Mercifully, the campaign for mayor of Boston is over, and while I have no idea who will emerge the winner at the polls, I am quite certain who lost most in this race: union workers.
If there was a message, both explicit and subliminal, in all the debates and some of the news coverage, it’s that the city’s unions and unions in general are peopled by greedy, unreasonable, insatiable Bolsheviks who would gladly make Boston go the way of Detroit as long as they can get Bunker Hill Day off.
Funny, but I don’t know union workers who think like that, but then I’m in the tank.
My father was able to raise a family, and my mother was able to be a stay-at-home mom, because he belonged to a union. I belong to a union, and at one point, for reasons that remain a mystery, was elected president of the editorial workers at the Boston Herald back when Ronald Reagan became the darling of free marketeers everywhere by busting up the air traffic controllers union...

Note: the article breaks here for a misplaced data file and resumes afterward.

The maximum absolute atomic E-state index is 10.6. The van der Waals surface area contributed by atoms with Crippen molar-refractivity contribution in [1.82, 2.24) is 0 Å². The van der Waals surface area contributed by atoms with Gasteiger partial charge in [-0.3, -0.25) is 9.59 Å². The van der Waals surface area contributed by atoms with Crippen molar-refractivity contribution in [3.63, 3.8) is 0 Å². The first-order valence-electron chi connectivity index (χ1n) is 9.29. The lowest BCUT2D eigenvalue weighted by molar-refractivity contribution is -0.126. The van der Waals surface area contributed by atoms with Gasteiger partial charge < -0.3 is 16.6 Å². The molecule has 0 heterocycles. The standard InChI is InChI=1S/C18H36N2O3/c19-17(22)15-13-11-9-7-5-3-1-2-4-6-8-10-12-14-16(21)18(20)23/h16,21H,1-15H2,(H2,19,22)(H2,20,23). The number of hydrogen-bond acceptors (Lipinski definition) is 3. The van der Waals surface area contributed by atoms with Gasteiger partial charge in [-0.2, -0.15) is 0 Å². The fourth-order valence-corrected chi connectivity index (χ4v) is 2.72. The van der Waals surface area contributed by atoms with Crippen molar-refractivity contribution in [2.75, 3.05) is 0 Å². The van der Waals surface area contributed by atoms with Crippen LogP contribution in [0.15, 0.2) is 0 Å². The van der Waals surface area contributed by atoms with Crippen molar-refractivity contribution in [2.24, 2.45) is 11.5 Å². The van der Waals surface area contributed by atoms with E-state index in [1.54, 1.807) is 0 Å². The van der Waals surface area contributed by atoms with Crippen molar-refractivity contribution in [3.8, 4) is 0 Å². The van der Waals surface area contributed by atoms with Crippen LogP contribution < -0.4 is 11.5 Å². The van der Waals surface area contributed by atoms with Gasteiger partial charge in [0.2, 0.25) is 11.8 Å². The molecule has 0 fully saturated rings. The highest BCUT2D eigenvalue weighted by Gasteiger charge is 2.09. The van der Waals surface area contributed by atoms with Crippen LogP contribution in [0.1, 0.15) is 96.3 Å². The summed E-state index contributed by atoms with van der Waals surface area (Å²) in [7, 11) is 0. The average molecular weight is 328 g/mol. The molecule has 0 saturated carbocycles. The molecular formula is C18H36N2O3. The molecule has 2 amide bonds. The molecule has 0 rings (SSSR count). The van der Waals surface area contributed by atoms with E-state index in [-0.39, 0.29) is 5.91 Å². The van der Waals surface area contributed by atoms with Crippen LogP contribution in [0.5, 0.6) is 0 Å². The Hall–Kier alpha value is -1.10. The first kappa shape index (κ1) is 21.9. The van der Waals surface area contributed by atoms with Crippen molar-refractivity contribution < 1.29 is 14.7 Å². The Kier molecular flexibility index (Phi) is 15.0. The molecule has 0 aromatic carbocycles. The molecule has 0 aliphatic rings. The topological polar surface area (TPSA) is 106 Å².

...The Globe and the Herald editorial pages can’t agree on what time it is, but they agree on the danger of electing a mayor who is a union activist.
It’s perfectly legitimate to ask if Marty Walsh would be beholden to unions, especially given the amount of money that unions have given his campaign, but both candidates should have been asked just as often if they’d be beholden to developers or law firms or any number of other monied interests.
The emphasis on the threat that unions pose to the future of the city left many union workers wishing they were only half as powerful as their critics believe them to be.